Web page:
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Open access

Chong Chen and Pengcheng Luo

Abstract

Purpose

This study introduces an algorithm to construct tag trees that can be used as a user-friendly navigation tool for knowledge sharing and retrieval by solving two issues of previous studies, i.e. semantic drift and structural skew.

Design/methodology/approach

Inspired by the generality based methods, this study builds tag trees from a co-occurrence tag network and uses the h-degree as a node generality metric. The proposed algorithm is characterized by the following four features: (1) the ancestors should be more representative than the descendants, (2) the semantic meaning along the ancestor-descendant paths needs to be coherent, (3) the children of one parent are collectively exhaustive and mutually exclusive in describing their parent, and (4) tags are roughly evenly distributed to their upper-level parents to avoid structural skew.

Findings

The proposed algorithm has been compared with a well-established solution Heymann Tag Tree (HTT). The experimental results using a social tag dataset showed that the proposed algorithm with its default condition outperformed HTT in precision based on Open Directory Project (ODP) classification. It has been verified that h-degree can be applied as a better node generality metric compared with degree centrality.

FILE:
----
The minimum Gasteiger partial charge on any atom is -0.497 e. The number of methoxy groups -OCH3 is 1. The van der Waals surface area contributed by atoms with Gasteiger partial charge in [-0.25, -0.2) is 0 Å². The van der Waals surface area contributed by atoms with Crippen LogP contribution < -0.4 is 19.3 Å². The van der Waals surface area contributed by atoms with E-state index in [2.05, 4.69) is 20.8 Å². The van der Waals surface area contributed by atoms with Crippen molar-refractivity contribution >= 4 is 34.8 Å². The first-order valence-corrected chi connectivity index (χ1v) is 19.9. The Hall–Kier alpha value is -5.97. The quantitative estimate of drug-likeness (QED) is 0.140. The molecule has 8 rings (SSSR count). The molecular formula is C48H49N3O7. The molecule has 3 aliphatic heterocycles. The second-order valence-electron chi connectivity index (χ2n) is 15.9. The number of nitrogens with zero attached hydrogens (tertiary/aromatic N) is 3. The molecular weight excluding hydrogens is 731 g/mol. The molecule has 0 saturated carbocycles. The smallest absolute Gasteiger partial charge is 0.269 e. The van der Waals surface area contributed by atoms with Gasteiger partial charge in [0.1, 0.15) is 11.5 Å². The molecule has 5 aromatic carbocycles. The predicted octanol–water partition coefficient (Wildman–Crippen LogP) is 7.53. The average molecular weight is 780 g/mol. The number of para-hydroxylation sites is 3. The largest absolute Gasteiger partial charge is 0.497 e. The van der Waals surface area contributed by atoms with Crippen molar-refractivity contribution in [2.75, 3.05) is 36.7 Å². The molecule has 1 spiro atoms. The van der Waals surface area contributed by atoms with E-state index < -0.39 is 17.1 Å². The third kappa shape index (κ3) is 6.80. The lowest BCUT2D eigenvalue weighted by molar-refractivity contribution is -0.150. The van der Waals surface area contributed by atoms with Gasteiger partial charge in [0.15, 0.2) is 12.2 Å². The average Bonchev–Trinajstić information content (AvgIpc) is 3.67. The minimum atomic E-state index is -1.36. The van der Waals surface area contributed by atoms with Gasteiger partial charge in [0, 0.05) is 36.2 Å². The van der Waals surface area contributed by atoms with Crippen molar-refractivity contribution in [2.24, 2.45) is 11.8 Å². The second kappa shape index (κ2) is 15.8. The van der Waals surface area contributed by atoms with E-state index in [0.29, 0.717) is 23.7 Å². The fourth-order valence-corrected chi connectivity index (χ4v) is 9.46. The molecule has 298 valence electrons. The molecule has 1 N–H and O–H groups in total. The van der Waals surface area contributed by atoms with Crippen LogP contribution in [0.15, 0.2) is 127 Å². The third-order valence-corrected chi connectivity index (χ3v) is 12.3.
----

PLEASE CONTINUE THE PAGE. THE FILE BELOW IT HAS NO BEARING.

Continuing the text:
Research limitations

A thorough investigation into the evaluation methodology is needed, including user studies and a set of metrics for evaluating semantic coherence and navigation performance.

Practical implications

The algorithm will benefit the use of digital resources by generating a flexible domain knowledge structure that is easy to navigate. It could be used to manage multiple resource collections even without social annotations since tags can be keywords created by authors or experts, as well as automatically extracted from text.

Originality/value

Few previous studies paid attention to the issue of whether the tagging systems are easy to navigate for users. The contributions of this study are twofold: (1) an algorithm was developed to construct tag trees with consideration given to both semantic coherence and structural balance and (2) the effectiveness of a node generality metric, h-degree, was investigated in a tag co-occurrence network.

Open access

Bo Hu, Yu-kun Jin, Wan-jiang Gu, Jun Liu, Hua-qin Qin, Chong Chen and Ying-yu Wang

Open access

Jian-ming Zheng, Ming-quan Chen, Meng-qi Zhu, Ning Li, Qian Li, Xin-yu Wang, Chong Huang and Guang-feng Shi

Abstract

Objective To assess on-treatment serum HBsAg and HBV DNA kinetics in HBeAg-positive CHB patients to predict the efficacy of pegylated interferon (PEG-IFN) in early phase of treatment.

Methods Forty-one treatment-naive HBeAg-positive patients treated with PEG-IFNα 2a at a dose of 180 μg/week for at least 24 weeks were evaluated. Their treatment response was assessed, including normalization of serum ALT, decline of serum HBV DNA and loss of HBeAg.

Results We found that a decrease of HBV DNA level at the 4th week was positively correlated with the decrease of HBV DNA level at the 12th week and 24th week (r = 0.8202, P < 0.0001 and r = 0.6838, P < 0.0001, respectively). We observed that a decrease of HBsAg level at the 4th week was positively correlated with decrease of HBsAg level at the 12th week and 24th week (r = 0.4868, P = 0.0023 and r = 0.4251, P = 0.0109, respectively). A decrease of HBsAg level at the 24th week was positively correlated with the decrease of HBV DNA level at the 24th week (r = 0.5262, P = 0.0024). Serum level of IFN and IFN neutralizing antibody had no relationship with HBV DNA or HBsAg titers kinetics.

Conclusions The decline of serum HBV DNA and hepatitis B surface antigen at the 4th week can be used to predict the response to PEG-IFNα 2a in patients with HBeAg positive chronic hepatitis B.